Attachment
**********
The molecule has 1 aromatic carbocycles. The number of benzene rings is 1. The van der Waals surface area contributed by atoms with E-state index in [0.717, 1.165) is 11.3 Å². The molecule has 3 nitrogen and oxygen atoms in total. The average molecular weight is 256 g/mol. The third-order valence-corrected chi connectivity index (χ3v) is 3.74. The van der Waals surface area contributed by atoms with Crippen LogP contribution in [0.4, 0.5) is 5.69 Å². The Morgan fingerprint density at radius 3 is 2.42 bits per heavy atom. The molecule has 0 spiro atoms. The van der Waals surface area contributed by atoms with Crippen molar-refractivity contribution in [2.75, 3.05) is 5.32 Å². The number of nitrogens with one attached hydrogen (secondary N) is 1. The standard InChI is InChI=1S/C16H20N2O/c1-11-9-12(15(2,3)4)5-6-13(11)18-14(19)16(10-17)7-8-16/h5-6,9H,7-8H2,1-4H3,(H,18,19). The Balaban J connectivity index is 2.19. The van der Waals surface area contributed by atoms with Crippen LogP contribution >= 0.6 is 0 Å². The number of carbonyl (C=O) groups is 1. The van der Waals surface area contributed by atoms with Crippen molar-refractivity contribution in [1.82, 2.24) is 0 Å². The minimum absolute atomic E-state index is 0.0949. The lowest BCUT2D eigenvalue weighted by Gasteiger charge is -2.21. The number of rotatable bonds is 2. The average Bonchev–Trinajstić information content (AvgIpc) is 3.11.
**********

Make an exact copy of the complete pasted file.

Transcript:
The molecule has 1 aromatic carbocycles. The number of benzene rings is 1. The van der Waals surface area contributed by atoms with E-state index in [0.717, 1.165) is 11.3 Å². The molecule has 3 nitrogen and oxygen atoms in total. The average molecular weight is 256 g/mol. The third-order valence-corrected chi connectivity index (χ3v) is 3.74. The van der Waals surface area contributed by atoms with Crippen LogP contribution in [0.4, 0.5) is 5.69 Å². The Morgan fingerprint density at radius 3 is 2.42 bits per heavy atom. The molecule has 0 spiro atoms. The van der Waals surface area contributed by atoms with Crippen molar-refractivity contribution in [2.75, 3.05) is 5.32 Å². The number of nitrogens with one attached hydrogen (secondary N) is 1. The standard InChI is InChI=1S/C16H20N2O/c1-11-9-12(15(2,3)4)5-6-13(11)18-14(19)16(10-17)7-8-16/h5-6,9H,7-8H2,1-4H3,(H,18,19). The Balaban J connectivity index is 2.19. The van der Waals surface area contributed by atoms with Crippen LogP contribution >= 0.6 is 0 Å². The number of carbonyl (C=O) groups is 1. The van der Waals surface area contributed by atoms with Crippen molar-refractivity contribution in [1.82, 2.24) is 0 Å². The minimum absolute atomic E-state index is 0.0949. The lowest BCUT2D eigenvalue weighted by Gasteiger charge is -2.21. The number of rotatable bonds is 2. The average Bonchev–Trinajstić information content (AvgIpc) is 3.11.